Dengue fever in a south Asian metropolis: a report on 219 cases

  • Shiv Sekhar Chatterjee Department of Laboratory Diagnostic Services, St Stephen Hospital, Delhi, India
  • Ankush Sharma Department of Laboratory Diagnostic Services, St Stephen Hospital, Delhi, India
  • Shilpee Chowdhury Department of Medicine, St Stephen Hospital, Delhi, India
  • Sushil Kumar Chumber Department of Laboratory Diagnostic Services, St Stephen Hospital, Delhi, India
  • Ras Bage Department of Medicine, St Stephen Hospital, Delhi, India
  • Nittin Parkhe Department of Radiology, St Stephen Hospital, Delhi, India
  • Uma Khanduri Department of Laboratory Diagnostic Services, St Stephen Hospital, Delhi, India
Keywords: Dengue fever, Flavivirus, Dengue Hemorrhagic fever, Dengue shock syndrome


Background and Objectives: Yearly epidemics of Dengue fever occur post-monsoon in India’s capital, Delhi. A prospective observational study was conducted during the outbreak months to understand the epidemiology and outcome of this infection and its economic impact.Materials and Methods: Febrile hospitalized (n=219) patients with dengue fever diagnosed by a combination of MAC-ELISA, GAC-ELISA and NS1Antigen-ELISA were enrolled. Epidemiologic (including economic) parameters, clinical, radiological and laboratory manifestations were noted and patients followed up over the period of hospital stay. Patient management means and outcome were recorded and analysed.Results: As per WHO-2009, 153 (69.9%) and 27 (12.3%) patients were classified as dengue with warning signs and Severe Dengue respectively while according to WHO-1997 guidelines 39 (17.8%) and 18 (8.2%) patients were classified as DHF and DSS respectively. 216 patients were from the city while three were travellers; hospitalization was more frequent among the young and male gender. Fever, vomiting, aches and abdominal pain were the most common troublesome manifestations; classical dengue triad was present in 55 (25.1%) patients; hemorrhagic, neurologic and mucocutaneous manifestations were present in 44 (20.1%), 8 (3.7%) and 70 (32%) patients. Ascitis, pleural effusion, and Gall bladder wall oedema was found in 53 (24.2%), 31 (14.1%) and 45 (20.5%) patients respectively. Mortality was 1.4% (3 deaths); in addition there was an intra-uterine fetal death; mean expenditure per patient during the illness was US$ 377.25. Conclusion: Dengue virus infection results in immense morbidity and substantial mortality.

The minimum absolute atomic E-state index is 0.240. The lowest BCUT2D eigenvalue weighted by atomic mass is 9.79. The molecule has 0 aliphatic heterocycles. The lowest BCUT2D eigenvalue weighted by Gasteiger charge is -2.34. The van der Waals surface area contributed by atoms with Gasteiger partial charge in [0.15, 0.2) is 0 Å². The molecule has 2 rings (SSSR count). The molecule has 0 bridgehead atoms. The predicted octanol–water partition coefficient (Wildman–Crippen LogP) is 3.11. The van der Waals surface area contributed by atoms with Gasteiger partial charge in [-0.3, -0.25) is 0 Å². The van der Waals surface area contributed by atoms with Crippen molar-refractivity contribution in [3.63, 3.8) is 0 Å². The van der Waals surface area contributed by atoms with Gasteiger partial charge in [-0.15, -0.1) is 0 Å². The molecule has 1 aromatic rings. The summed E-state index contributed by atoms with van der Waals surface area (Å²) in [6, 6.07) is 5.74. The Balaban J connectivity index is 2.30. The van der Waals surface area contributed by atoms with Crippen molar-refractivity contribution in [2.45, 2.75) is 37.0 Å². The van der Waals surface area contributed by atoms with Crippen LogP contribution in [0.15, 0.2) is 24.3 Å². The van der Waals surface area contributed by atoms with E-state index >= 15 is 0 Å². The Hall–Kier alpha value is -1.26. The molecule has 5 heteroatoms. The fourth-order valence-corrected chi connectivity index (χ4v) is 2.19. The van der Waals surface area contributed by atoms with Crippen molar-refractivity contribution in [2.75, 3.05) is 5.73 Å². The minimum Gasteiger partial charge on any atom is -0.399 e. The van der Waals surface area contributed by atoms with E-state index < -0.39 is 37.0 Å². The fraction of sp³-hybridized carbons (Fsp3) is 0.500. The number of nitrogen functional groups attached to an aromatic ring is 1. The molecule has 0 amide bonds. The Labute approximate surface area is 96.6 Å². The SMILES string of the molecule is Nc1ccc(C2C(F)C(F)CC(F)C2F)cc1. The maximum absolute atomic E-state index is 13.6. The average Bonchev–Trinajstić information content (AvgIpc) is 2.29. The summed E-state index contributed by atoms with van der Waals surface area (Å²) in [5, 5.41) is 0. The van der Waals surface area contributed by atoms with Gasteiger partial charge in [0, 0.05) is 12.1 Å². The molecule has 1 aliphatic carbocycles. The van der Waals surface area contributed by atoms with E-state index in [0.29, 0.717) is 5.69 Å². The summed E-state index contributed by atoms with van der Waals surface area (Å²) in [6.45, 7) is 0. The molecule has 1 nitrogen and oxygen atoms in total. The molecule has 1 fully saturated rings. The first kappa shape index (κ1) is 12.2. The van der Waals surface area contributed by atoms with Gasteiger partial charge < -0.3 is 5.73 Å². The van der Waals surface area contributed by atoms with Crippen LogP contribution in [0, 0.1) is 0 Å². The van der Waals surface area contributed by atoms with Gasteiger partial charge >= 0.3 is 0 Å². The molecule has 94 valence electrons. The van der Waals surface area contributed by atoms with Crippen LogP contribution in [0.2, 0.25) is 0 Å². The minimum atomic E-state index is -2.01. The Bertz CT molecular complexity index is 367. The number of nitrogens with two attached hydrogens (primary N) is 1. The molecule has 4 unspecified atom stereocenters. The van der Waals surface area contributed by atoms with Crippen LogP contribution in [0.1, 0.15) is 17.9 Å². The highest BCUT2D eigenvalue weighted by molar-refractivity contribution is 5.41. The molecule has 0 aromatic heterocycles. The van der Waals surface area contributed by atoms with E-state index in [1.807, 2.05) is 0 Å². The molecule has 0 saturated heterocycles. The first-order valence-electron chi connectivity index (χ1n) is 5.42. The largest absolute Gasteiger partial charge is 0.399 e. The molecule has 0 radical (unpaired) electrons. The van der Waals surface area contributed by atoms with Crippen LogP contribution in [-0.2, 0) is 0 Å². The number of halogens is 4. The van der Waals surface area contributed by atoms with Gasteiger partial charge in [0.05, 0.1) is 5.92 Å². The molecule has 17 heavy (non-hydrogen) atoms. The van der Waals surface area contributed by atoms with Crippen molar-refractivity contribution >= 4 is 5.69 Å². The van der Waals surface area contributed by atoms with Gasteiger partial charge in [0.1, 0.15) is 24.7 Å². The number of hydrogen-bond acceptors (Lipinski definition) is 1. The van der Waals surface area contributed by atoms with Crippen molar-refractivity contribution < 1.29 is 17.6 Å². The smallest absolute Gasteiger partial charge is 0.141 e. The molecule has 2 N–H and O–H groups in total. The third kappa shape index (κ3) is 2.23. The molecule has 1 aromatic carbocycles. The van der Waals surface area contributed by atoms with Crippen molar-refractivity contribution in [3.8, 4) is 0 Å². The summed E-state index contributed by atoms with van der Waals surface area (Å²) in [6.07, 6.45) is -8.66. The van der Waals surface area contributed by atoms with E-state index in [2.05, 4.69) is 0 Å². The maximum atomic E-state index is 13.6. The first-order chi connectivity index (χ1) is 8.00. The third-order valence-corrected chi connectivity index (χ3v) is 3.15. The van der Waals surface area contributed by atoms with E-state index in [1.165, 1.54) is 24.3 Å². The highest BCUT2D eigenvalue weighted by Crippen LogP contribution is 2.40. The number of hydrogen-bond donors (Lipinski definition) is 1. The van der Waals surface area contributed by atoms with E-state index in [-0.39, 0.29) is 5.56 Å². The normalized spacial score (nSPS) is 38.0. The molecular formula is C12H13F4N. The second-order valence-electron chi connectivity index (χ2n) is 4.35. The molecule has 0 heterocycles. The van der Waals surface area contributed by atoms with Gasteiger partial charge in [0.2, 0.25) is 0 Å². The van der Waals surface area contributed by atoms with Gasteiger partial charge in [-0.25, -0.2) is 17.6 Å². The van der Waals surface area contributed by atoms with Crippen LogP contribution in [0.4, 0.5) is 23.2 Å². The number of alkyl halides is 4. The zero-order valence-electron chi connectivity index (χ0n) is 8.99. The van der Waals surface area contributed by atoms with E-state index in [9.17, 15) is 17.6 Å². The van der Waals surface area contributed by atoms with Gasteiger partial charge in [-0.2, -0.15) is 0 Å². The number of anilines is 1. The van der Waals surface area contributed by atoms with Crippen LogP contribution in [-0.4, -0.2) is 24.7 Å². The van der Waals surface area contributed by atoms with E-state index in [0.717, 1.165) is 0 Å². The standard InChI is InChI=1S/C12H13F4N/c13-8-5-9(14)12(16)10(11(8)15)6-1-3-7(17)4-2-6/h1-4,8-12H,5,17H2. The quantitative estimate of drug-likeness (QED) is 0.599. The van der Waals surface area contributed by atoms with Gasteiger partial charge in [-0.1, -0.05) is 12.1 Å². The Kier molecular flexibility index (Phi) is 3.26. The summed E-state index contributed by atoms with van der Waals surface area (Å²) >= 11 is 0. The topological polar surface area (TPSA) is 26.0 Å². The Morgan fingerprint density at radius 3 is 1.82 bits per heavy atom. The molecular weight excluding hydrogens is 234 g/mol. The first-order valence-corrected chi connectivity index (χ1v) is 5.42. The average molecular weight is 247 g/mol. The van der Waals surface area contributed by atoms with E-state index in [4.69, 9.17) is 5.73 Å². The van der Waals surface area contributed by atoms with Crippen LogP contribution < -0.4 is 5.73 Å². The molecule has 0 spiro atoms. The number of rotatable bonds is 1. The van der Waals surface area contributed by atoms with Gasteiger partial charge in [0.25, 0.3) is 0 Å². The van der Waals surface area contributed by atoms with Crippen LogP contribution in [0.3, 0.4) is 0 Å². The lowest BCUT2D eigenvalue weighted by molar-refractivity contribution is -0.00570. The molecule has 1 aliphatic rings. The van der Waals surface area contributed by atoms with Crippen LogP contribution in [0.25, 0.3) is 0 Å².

Author Biographies

Shiv Sekhar Chatterjee, Department of Laboratory Diagnostic Services, St Stephen Hospital, Delhi, India
Assistant Professor, Department of Microbiology.
Ankush Sharma, Department of Laboratory Diagnostic Services, St Stephen Hospital, Delhi, India
Senior Resident, Department of Laboratory Diagnostic Services.
Shilpee Chowdhury, Department of Medicine, St Stephen Hospital, Delhi, India
Assistant Professor, Department of Microbiology.


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How to Cite
Chatterjee S, Sharma A, Chowdhury S, Chumber S, Bage R, Parkhe N, Khanduri U. Dengue fever in a south Asian metropolis: a report on 219 cases. IJM. 9(3):174-85.
Original Article(s)